Made by Taiwan's Transystem, the i-Blue 757 is a GPS receiver with an unusual clamshell design, the lid revealing a solar panel. Using the solar technology can extend battery life from 30 hours to as much as 100. The device can be recharged with or without the panel. Another unique feature is the Bluetooth connection, which can be set to a mode dubbed "permanent standby" -- the connection will stay dormant at the cost of a little more power, but can be awakened and running in seconds by using a separate Bluetooth device, such as a notebook, pocket PC or smartphone. The i-Blue will go back to sleep when the connection is closed. No information is available on pricing or distribution outside of Taiwan.
Motorola today received FCC approval for its A910 clamshell phone, according to the newly published filing. While previously available elsewhere in the world, the A910's approval paves the way for an American release with GSM-based cellular providers.
Added significance stems from the phone's distinct feature set. As with the recently unveiled Nokia 6086, Motorola's device sports a WiFi transmitter that supports Unlicensed Mobile Access (UMA) for bridging cellular and VoIP calls, making it a prime candidate for T-Mobile's HotSpot@Home service. The A910 is also rare amongst Motorola handsets in abandoning the company's self-made OS in favor of a hybrid of Linux and Java. No release details have been leaked about the 1.3-megapixel camera phone in the filing, though an early 2007 launch to coincide with T-Mobile's full-scale UMA deployment is likely.
Edge Tech has debuted a new portable flash drive, this time the DiskGO Biometric. As with most biometric drives, the device has a fingerprint reader that controls access; the DiskGO is distinguished, however, by using a sliding mechanism to protect the reader from debris and light impacts. Data can be protected with additional passwords and 192-bit TES encryption. The drive requires Windows 2000, ME or XP, and transfers at speeds of up to 480Mb/s via a USB 2.0 cable. It's being sold online in three different size increments: the 1GB model is $70, the 2GB is $100, and the 4GB costs $150. [Via Shiny Shiny]
Samsung on Wednesday added to its slew of recent announcements by revealing one of the first publicly available fuel cell battery packs for notebooks. The external adapter is intended for Samsung's Q35 ultraportable and uses a direct methanol fuel cell (DMFC) to extend the system's existing battery life by as much as eight hours, greatly exceeding the usual increase given by lithium-ion packs. Although larger than most external batteries, the design uses its shape to its advantage by doubling as a small stand to elevate and tilt the Q35 for a more comfortable angle. A cap lets the owner refill the cell with methanol when the existing capacity runs dry. Exact availability has yet to be determined.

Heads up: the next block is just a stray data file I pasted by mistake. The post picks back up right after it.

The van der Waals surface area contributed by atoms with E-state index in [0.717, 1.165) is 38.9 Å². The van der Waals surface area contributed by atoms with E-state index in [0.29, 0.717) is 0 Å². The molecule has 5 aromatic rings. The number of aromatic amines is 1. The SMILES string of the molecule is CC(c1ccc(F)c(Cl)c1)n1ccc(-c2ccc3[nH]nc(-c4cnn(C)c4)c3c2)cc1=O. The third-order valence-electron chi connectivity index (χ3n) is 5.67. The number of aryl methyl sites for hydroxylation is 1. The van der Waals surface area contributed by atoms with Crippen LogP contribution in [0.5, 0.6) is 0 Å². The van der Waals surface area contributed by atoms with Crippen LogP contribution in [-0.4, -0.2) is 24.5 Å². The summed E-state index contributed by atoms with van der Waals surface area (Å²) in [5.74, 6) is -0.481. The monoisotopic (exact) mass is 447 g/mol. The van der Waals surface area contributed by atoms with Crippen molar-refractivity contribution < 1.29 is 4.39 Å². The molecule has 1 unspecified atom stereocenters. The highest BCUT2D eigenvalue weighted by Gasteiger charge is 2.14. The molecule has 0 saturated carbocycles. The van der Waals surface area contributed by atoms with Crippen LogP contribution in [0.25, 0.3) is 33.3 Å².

Native has just introduced the NV-PS612, a pocket-sized speaker set for iPods and other music players that promises greater sound quality than any equally-sized system. The PS612 is 4.3 inches long but incorporates a side-firing subwoofer that produces bass well beyond the characteristically underpowered levels of portable speakers, according to the company. Native eschews disposable batteries for a lithium-ion model that it says delivers 10 hours of playback per charge and can be recharged through a USB cable connected to a PC. The 2.1-channel speakers are already shipping through Rakuten and other dealers for the equivalent of $34.
Those for whom desktop space is at a premium will appreciate the KB-Dock by Atech, a keyboard which incorporates an iPod dock, as well as three separate card slots that support up to ten different formats. The dock lets you sync and charge click-wheel iPods and iPod minis; supported card formats include CF, SD, xD, Memory Sticks, Microdrives and more. Note that the card reader is actually a separate unit connected to the computer, through which iPod data passes at the same time. The keyboard requires Windows 2000 or XP, and PS/2 and USB 2.0 ports are needed simultaneously to take advantage of special functions. B&H is selling the KB-Dock for $40. [Via Chip Chick]